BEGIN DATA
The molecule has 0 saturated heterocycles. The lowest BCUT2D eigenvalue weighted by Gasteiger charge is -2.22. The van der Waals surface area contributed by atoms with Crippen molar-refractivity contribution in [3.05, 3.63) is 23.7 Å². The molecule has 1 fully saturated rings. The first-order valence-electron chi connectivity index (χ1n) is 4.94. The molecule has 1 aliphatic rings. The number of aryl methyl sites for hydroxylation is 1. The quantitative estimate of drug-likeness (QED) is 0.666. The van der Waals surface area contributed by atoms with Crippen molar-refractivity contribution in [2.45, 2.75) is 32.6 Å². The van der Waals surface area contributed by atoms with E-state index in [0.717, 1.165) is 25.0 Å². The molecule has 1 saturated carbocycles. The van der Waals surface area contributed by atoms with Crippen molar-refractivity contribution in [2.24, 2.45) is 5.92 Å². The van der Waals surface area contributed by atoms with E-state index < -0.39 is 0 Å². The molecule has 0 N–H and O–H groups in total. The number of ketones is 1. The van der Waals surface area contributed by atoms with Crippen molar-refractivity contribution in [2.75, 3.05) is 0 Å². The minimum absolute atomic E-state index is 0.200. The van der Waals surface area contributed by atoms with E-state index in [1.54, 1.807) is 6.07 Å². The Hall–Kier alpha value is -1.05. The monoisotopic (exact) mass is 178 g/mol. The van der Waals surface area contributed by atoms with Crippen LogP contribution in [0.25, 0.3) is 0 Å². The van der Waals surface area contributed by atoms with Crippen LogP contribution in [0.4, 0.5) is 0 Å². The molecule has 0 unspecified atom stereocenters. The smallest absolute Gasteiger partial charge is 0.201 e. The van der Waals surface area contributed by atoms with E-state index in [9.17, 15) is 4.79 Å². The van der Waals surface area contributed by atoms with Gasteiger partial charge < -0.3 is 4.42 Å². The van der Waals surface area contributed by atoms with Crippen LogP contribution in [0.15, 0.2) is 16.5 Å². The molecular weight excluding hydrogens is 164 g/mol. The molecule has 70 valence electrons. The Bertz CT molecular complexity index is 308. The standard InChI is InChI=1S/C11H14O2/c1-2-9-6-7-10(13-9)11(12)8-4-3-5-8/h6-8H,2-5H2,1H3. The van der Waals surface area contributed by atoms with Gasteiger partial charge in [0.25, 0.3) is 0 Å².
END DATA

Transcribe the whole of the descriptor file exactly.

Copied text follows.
The molecule has 0 saturated heterocycles. The lowest BCUT2D eigenvalue weighted by Gasteiger charge is -2.22. The van der Waals surface area contributed by atoms with Crippen molar-refractivity contribution in [3.05, 3.63) is 23.7 Å². The molecule has 1 fully saturated rings. The first-order valence-electron chi connectivity index (χ1n) is 4.94. The molecule has 1 aliphatic rings. The number of aryl methyl sites for hydroxylation is 1. The quantitative estimate of drug-likeness (QED) is 0.666. The van der Waals surface area contributed by atoms with Crippen molar-refractivity contribution in [2.45, 2.75) is 32.6 Å². The van der Waals surface area contributed by atoms with E-state index in [0.717, 1.165) is 25.0 Å². The molecule has 1 saturated carbocycles. The van der Waals surface area contributed by atoms with Crippen molar-refractivity contribution in [2.24, 2.45) is 5.92 Å². The van der Waals surface area contributed by atoms with E-state index < -0.39 is 0 Å². The molecule has 0 N–H and O–H groups in total. The number of ketones is 1. The van der Waals surface area contributed by atoms with Crippen molar-refractivity contribution in [2.75, 3.05) is 0 Å². The minimum absolute atomic E-state index is 0.200. The van der Waals surface area contributed by atoms with E-state index in [1.54, 1.807) is 6.07 Å². The Hall–Kier alpha value is -1.05. The monoisotopic (exact) mass is 178 g/mol. The van der Waals surface area contributed by atoms with Crippen LogP contribution in [0.25, 0.3) is 0 Å². The van der Waals surface area contributed by atoms with Crippen LogP contribution in [0.4, 0.5) is 0 Å². The molecule has 0 unspecified atom stereocenters. The smallest absolute Gasteiger partial charge is 0.201 e. The van der Waals surface area contributed by atoms with E-state index in [9.17, 15) is 4.79 Å². The van der Waals surface area contributed by atoms with Gasteiger partial charge < -0.3 is 4.42 Å². The van der Waals surface area contributed by atoms with Crippen LogP contribution in [0.15, 0.2) is 16.5 Å². The molecular weight excluding hydrogens is 164 g/mol. The molecule has 70 valence electrons. The Bertz CT molecular complexity index is 308. The standard InChI is InChI=1S/C11H14O2/c1-2-9-6-7-10(13-9)11(12)8-4-3-5-8/h6-8H,2-5H2,1H3. The van der Waals surface area contributed by atoms with Gasteiger partial charge in [0.25, 0.3) is 0 Å².